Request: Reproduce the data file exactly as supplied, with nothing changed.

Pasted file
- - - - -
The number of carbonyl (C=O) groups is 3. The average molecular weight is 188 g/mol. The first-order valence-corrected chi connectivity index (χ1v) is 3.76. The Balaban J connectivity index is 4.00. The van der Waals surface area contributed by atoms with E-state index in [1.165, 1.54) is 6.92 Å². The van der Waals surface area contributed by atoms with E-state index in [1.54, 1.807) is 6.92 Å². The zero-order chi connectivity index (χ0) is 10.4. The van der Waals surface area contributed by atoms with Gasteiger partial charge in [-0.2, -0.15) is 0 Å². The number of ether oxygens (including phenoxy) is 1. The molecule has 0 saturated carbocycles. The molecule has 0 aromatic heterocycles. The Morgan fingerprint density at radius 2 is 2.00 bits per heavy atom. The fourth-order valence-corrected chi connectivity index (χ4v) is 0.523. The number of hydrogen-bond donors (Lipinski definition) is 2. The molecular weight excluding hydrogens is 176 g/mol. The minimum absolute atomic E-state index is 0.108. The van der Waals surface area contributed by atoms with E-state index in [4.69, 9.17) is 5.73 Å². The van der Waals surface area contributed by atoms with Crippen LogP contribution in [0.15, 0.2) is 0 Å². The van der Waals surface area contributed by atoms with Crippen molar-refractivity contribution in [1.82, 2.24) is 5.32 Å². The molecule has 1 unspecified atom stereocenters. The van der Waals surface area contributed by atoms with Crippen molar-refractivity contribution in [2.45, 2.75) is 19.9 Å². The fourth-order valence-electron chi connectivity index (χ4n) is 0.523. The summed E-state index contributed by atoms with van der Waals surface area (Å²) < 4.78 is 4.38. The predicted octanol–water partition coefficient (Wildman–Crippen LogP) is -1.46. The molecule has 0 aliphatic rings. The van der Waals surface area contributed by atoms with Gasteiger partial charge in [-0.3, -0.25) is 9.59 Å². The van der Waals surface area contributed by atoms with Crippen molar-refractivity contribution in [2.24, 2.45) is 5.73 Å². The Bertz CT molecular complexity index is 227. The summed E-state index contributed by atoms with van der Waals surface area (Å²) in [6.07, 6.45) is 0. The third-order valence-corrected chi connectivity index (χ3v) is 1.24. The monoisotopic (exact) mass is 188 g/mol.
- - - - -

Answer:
The number of carbonyl (C=O) groups is 3. The average molecular weight is 188 g/mol. The first-order valence-corrected chi connectivity index (χ1v) is 3.76. The Balaban J connectivity index is 4.00. The van der Waals surface area contributed by atoms with E-state index in [1.165, 1.54) is 6.92 Å². The van der Waals surface area contributed by atoms with E-state index in [1.54, 1.807) is 6.92 Å². The zero-order chi connectivity index (χ0) is 10.4. The van der Waals surface area contributed by atoms with Gasteiger partial charge in [-0.2, -0.15) is 0 Å². The number of ether oxygens (including phenoxy) is 1. The molecule has 0 saturated carbocycles. The molecule has 0 aromatic heterocycles. The Morgan fingerprint density at radius 2 is 2.00 bits per heavy atom. The fourth-order valence-corrected chi connectivity index (χ4v) is 0.523. The number of hydrogen-bond donors (Lipinski definition) is 2. The molecular weight excluding hydrogens is 176 g/mol. The minimum absolute atomic E-state index is 0.108. The van der Waals surface area contributed by atoms with E-state index in [4.69, 9.17) is 5.73 Å². The van der Waals surface area contributed by atoms with Crippen LogP contribution in [0.15, 0.2) is 0 Å². The van der Waals surface area contributed by atoms with Crippen molar-refractivity contribution in [1.82, 2.24) is 5.32 Å². The molecule has 1 unspecified atom stereocenters. The van der Waals surface area contributed by atoms with Crippen molar-refractivity contribution in [2.45, 2.75) is 19.9 Å². The fourth-order valence-electron chi connectivity index (χ4n) is 0.523. The summed E-state index contributed by atoms with van der Waals surface area (Å²) < 4.78 is 4.38. The predicted octanol–water partition coefficient (Wildman–Crippen LogP) is -1.46. The molecule has 0 aliphatic rings. The van der Waals surface area contributed by atoms with Gasteiger partial charge in [-0.3, -0.25) is 9.59 Å². The van der Waals surface area contributed by atoms with Crippen molar-refractivity contribution in [2.24, 2.45) is 5.73 Å². The Bertz CT molecular complexity index is 227. The summed E-state index contributed by atoms with van der Waals surface area (Å²) in [6.07, 6.45) is 0. The third-order valence-corrected chi connectivity index (χ3v) is 1.24. The monoisotopic (exact) mass is 188 g/mol.